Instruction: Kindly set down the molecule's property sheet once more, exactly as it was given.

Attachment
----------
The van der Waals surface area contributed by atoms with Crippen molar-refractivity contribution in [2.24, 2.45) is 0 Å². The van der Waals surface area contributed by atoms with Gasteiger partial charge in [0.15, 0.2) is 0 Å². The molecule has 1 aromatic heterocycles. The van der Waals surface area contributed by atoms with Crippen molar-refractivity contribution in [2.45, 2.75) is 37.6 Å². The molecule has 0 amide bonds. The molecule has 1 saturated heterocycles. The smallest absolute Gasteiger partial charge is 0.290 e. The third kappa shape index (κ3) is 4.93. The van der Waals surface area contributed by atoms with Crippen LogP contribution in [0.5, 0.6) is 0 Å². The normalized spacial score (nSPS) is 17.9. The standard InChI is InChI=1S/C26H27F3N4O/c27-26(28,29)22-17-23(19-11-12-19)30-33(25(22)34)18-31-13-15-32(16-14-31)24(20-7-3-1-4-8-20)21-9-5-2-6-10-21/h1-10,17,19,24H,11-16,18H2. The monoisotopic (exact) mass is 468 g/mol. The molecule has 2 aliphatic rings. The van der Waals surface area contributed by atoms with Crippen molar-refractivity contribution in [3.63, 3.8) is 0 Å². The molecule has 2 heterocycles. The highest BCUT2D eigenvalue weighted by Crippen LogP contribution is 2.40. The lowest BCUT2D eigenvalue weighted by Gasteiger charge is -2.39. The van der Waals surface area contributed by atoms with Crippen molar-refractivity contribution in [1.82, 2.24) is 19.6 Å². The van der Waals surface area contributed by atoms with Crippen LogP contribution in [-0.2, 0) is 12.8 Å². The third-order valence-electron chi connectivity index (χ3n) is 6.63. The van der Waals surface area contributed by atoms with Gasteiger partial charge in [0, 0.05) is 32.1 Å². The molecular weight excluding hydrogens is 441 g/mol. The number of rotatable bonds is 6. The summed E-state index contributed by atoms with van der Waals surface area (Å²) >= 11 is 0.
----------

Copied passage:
The van der Waals surface area contributed by atoms with Crippen molar-refractivity contribution in [2.24, 2.45) is 0 Å². The van der Waals surface area contributed by atoms with Gasteiger partial charge in [0.15, 0.2) is 0 Å². The molecule has 1 aromatic heterocycles. The van der Waals surface area contributed by atoms with Crippen molar-refractivity contribution in [2.45, 2.75) is 37.6 Å². The molecule has 0 amide bonds. The molecule has 1 saturated heterocycles. The smallest absolute Gasteiger partial charge is 0.290 e. The third kappa shape index (κ3) is 4.93. The van der Waals surface area contributed by atoms with Crippen LogP contribution in [0.5, 0.6) is 0 Å². The normalized spacial score (nSPS) is 17.9. The standard InChI is InChI=1S/C26H27F3N4O/c27-26(28,29)22-17-23(19-11-12-19)30-33(25(22)34)18-31-13-15-32(16-14-31)24(20-7-3-1-4-8-20)21-9-5-2-6-10-21/h1-10,17,19,24H,11-16,18H2. The monoisotopic (exact) mass is 468 g/mol. The molecule has 2 aliphatic rings. The van der Waals surface area contributed by atoms with Crippen molar-refractivity contribution in [3.63, 3.8) is 0 Å². The molecule has 2 heterocycles. The highest BCUT2D eigenvalue weighted by Crippen LogP contribution is 2.40. The lowest BCUT2D eigenvalue weighted by Gasteiger charge is -2.39. The van der Waals surface area contributed by atoms with Crippen molar-refractivity contribution in [1.82, 2.24) is 19.6 Å². The van der Waals surface area contributed by atoms with Crippen LogP contribution in [-0.2, 0) is 12.8 Å². The third-order valence-electron chi connectivity index (χ3n) is 6.63. The van der Waals surface area contributed by atoms with Gasteiger partial charge in [0, 0.05) is 32.1 Å². The molecular weight excluding hydrogens is 441 g/mol. The number of rotatable bonds is 6. The summed E-state index contributed by atoms with van der Waals surface area (Å²) >= 11 is 0.